If you're ready to accept credit card payments for your small business, there are a few steps you'll need to follow. But once you get a system set up, it's relatively easy to oversee and manage.
1. Decide how you'll accept credit card payments
The first step is determining when and how to accept credit card payments. For example, you can take credit card payments:
- Using a mobile card reader
The option you choose may depend on the type of business you run. If you have a brick-and-mortar retail store, for example, you may accept credit cards in-person at checkout or online if you've set up an ecommerce store. But if you run a mobile business, using a mobile card reader may be the best option.
You'll also need to decide which of the major credit card networks (Visa, Mastercard, Discover, or American Express) you want to accept.
2. Choose a payment processing system
When a customer gives you their credit card to pay, there's more to it than simply swiping the card. The customer's card and account details have to be reviewed and processed electronically so the payment to you can be authorized. All of this happens digitally behind the scenes in a matter of seconds, but you need to hire a payment processor to make it all work.
If you want to accept credit card payments, there are two ways you can do it: merchant accounts or payment service providers. A merchant account is an account you open with a bank to accept credit card payments. Payment service providers are companies that allow you to accept credit card payments without setting up a merchant account.
Of the two, a payment service provider may charge lower processing and transaction fees. So it may work well for you if you have a newer business or relatively small credit card payment volumes. But if you do a large volume of sales from credit cards, then a merchant account could be an easier way to manage your credit card payments.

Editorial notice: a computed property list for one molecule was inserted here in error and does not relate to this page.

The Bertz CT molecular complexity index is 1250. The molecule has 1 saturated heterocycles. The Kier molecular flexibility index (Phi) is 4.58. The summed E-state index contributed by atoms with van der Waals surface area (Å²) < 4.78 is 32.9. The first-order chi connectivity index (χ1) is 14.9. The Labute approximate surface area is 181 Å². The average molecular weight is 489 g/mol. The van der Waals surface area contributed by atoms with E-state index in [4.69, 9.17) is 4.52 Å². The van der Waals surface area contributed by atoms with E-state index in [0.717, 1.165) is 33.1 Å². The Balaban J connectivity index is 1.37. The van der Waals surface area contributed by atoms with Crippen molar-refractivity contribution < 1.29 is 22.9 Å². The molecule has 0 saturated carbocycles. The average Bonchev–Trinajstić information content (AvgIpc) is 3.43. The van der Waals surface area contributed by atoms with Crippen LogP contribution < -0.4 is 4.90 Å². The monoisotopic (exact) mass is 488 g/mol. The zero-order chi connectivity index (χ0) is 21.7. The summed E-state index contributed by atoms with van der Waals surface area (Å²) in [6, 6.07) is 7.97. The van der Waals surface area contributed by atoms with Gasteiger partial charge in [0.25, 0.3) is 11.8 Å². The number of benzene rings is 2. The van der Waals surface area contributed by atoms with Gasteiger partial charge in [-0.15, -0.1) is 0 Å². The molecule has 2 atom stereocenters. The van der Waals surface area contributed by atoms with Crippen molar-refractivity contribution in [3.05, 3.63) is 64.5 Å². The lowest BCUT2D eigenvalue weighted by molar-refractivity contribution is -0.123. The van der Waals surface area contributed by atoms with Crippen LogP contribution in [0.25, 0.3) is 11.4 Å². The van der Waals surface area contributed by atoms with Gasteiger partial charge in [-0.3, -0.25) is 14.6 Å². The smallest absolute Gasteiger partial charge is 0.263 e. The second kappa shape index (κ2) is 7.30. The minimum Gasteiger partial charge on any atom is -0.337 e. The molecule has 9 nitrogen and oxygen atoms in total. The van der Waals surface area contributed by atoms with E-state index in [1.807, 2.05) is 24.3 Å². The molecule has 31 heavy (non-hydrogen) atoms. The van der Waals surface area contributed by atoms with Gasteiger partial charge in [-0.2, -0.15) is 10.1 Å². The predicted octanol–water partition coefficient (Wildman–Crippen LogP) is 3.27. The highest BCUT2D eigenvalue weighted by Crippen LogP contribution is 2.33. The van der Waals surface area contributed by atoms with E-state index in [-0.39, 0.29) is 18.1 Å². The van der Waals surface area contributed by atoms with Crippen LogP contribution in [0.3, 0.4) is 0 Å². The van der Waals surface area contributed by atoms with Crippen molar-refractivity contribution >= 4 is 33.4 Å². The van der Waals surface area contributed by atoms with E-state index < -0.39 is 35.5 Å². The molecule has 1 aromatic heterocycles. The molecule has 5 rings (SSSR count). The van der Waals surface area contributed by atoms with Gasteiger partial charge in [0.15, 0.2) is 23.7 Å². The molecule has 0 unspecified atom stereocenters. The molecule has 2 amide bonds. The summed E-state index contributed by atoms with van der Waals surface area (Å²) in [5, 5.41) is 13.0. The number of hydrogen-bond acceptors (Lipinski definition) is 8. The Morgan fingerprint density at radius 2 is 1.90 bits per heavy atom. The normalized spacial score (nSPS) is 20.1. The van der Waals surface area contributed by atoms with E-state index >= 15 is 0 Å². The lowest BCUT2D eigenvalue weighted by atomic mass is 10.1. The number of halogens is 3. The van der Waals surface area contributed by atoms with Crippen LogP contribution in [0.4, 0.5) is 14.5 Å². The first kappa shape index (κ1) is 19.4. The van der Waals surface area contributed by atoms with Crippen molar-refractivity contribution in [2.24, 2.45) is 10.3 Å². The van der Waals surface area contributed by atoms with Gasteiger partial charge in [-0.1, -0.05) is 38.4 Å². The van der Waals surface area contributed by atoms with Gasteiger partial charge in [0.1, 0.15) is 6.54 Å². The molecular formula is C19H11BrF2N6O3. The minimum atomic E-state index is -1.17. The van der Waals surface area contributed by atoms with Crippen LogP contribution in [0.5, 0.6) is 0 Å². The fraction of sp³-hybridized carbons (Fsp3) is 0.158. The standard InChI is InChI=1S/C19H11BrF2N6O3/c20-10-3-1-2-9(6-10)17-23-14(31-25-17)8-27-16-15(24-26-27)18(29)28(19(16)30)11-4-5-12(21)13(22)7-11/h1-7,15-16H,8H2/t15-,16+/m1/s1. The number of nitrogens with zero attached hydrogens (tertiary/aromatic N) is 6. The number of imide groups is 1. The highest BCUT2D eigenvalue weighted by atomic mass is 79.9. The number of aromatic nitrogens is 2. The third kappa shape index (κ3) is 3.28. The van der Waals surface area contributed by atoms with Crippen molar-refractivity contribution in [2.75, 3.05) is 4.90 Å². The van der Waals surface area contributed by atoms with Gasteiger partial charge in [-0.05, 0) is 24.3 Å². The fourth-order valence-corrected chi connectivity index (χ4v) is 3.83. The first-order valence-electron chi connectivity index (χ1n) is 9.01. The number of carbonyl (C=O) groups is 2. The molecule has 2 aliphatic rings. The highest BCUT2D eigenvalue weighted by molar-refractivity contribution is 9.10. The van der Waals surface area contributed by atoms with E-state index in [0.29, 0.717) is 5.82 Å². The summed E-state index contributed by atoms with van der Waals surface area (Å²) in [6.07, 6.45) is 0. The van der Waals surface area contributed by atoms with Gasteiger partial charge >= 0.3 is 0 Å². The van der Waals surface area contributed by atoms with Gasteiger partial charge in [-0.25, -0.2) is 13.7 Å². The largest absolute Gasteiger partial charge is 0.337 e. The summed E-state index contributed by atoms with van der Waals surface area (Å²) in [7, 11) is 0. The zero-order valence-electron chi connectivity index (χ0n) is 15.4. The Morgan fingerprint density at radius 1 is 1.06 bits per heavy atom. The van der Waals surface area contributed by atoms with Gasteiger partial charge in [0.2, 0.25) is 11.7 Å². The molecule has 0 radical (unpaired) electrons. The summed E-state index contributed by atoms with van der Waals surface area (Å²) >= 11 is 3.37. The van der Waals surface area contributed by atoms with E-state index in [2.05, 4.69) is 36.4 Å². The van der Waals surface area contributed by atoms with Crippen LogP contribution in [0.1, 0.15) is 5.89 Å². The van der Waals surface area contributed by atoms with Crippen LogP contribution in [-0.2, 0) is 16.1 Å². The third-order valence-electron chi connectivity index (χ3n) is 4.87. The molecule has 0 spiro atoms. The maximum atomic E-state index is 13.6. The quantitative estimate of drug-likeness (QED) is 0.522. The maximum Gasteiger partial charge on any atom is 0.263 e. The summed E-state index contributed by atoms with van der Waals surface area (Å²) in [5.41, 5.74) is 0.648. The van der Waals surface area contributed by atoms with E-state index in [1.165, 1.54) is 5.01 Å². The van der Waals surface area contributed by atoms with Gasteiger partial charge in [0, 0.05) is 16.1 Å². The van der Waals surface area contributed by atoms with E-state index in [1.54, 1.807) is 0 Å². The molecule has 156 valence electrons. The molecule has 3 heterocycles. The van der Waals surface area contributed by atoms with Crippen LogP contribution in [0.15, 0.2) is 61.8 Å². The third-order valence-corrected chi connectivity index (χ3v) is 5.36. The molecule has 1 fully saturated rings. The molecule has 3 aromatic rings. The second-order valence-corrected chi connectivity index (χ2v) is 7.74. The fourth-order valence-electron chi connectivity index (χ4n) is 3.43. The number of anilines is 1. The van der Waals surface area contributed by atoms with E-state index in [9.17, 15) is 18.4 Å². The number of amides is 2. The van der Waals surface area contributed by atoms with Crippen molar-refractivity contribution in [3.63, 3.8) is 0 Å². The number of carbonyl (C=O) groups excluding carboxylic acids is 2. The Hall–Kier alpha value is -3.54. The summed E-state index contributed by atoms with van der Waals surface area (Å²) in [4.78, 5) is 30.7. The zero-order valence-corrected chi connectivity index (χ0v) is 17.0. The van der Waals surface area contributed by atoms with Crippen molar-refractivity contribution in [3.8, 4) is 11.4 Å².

When comparing merchant accounts and payment service providers, consider whether you have to sign a long-term contract and what fees you'll pay for credit card processing.
3. Get your credit card payment software and hardware in place
Once you have a method of processing credit card payments in place you may need to update your point of sale software and hardware to actually accept them.
For example, if you run a brick-and-mortar business you may need to purchase checkout software to accept card payments or install a card reader that's EMV chip enabled at the checkout. Some payment service providers will also supply the equipment you need to get set up for accepting credit card payments in-store or via a mobile card reader.
If you plan to accept credit cards online you'll also need to set up a payment gateway for that. Again, this may be included with your merchant account or payment service provider plan.
Pay Attention to Credit Card Payment Processing Fees
Accepting credit cards through a merchant account or payment service provider isn't free; both charge service fees to facilitate those payments. As you get ready to accept credit card payments, consider how those fees factor into your operating and overhead costs.
If the fees are going to take a serious bite out of profits, you might compensate by increasing prices for your products or services. Or you could add on a surcharge or convenience fee for processing credit card transactions below a certain dollar amount. But be sure you're aware of state and federal regulations on credit card surcharges to avoid any illegal practices.